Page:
It was one of the hardest weeks I’d experience so far and considering I’d been suffering for almost four years, that’s saying a lot. I felt like my spine and neck were in a vice grip. When I tipped my head back to look at the ceiling and shifted my head from side to side it felt like the stem of my skull was grinding in a pit of gravel or in shards of glass; it made a gritty sound like sandpaper on bone when I moved. I also felt like I had the flu, not the usual winter-down-for-a-couple-weeks kind, but a deep-seated, heavy-duty kind. Like most people suffering with Lyme, it feels like my brain caught some kind of ‘forever flu’, a feeling that subsides at times but has yet to fully go away.
Taking ‘Lyme killing’ herbs, had brought on this bout of uber-sickness. The Lyme seemed to be dying off faster than my organs could clear it. The result was a feeling of being systemically poisoned—actually it wasn’t just a feeling—this is what was happening. What was particularly scary about this ‘crash’ was the sense of debilitating weakness in my limbs. I normally don’t struggle to make it up the flight of stairs to my room. I had to set my fork down between bites and anxiously googled ‘lead arms’.
I found myself lying on the floor in tears, crushed under the weight of unbearable discomfort. Scared and demoralized. Sure of nothing. No longer having faith that there would be mercy for me. As I lay there, I began to focus on inhabiting the sensations at the core of my experience.
Like most, when I experience pain and discomfort my natural tendency is to push back on it, to exert energy and effort in trying to rid myself of it. I try to create some semblance of space between ‘me’ and ‘it’. This time was different. I didn’t have any energy left to push.
I was on the floor with arms too heavy to lift and a brain too compromised to try to figure anything out. I felt into the discomfort in my spine and plunged my awareness right into the achy heart of it. I felt into the gravel in my neck and infused the light of my awareness into the grit. I felt the delirious weight of my fatigue and entered into it with my presence. As I inhabited the innermost depths of my experience something quite miraculous occurred. My suffering waned and then stopped altogether. As long as I kept my presence fully centered, I was somehow untouchable.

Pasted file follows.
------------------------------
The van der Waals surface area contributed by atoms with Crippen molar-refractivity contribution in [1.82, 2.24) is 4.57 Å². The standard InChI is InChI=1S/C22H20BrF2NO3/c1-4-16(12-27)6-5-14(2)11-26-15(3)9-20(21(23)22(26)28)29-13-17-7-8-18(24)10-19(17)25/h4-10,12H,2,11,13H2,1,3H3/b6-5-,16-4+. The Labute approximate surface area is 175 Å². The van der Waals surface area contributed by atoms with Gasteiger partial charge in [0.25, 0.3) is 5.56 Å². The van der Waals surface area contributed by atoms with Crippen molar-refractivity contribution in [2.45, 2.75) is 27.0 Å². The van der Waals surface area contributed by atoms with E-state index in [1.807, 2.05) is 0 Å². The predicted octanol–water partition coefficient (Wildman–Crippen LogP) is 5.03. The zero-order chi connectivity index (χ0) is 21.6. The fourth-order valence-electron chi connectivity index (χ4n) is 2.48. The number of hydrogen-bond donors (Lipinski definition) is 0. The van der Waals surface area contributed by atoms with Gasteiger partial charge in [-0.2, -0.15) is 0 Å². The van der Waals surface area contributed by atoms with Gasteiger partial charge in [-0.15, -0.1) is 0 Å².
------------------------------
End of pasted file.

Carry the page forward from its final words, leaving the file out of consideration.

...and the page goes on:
As I lay there my focus would waiver and the pain and malaise would resurface. I would then shift my presence-awareness right into the heart of the experience again and experience relief. I realized that when I fully inhabited ‘center’ that ‘I’ no longer existed.
The ‘me’ who identifies with being me is the same me who suffers. Somehow, in inhabiting the experience fully, the ‘me’ who suffers disappears.
I became presence itself. I realized that it's through my resistance that I kept the suffering alive. As paradoxical and strange as it may sound, fully inhabiting the pain dissolved it completely.
I practiced keeping my awareness actively present. The moment I would ‘lose the center’ or start resisting again the unbearable pain and discomfort would resurface—Marie-Ève would resurface.
In the true center of my experience, I am not ‘me’, I simply am…paradoxically untouchable and yet fully immersed and present all at once. I’ve said in other writings that our challenges are ‘calls to attention’. Perhaps the more extreme our pain the more intently our presence is being summoned.
In that center-place, in pure presence I am not sick. I am untouchable there and while I can’t hold that being-space consistently (yet) I know that it is in the light of this presence and non-resistance that true healing occurs. It occurs because in that state of being I am not sick.
Copyright © 2015 Marie-Ève Bonneau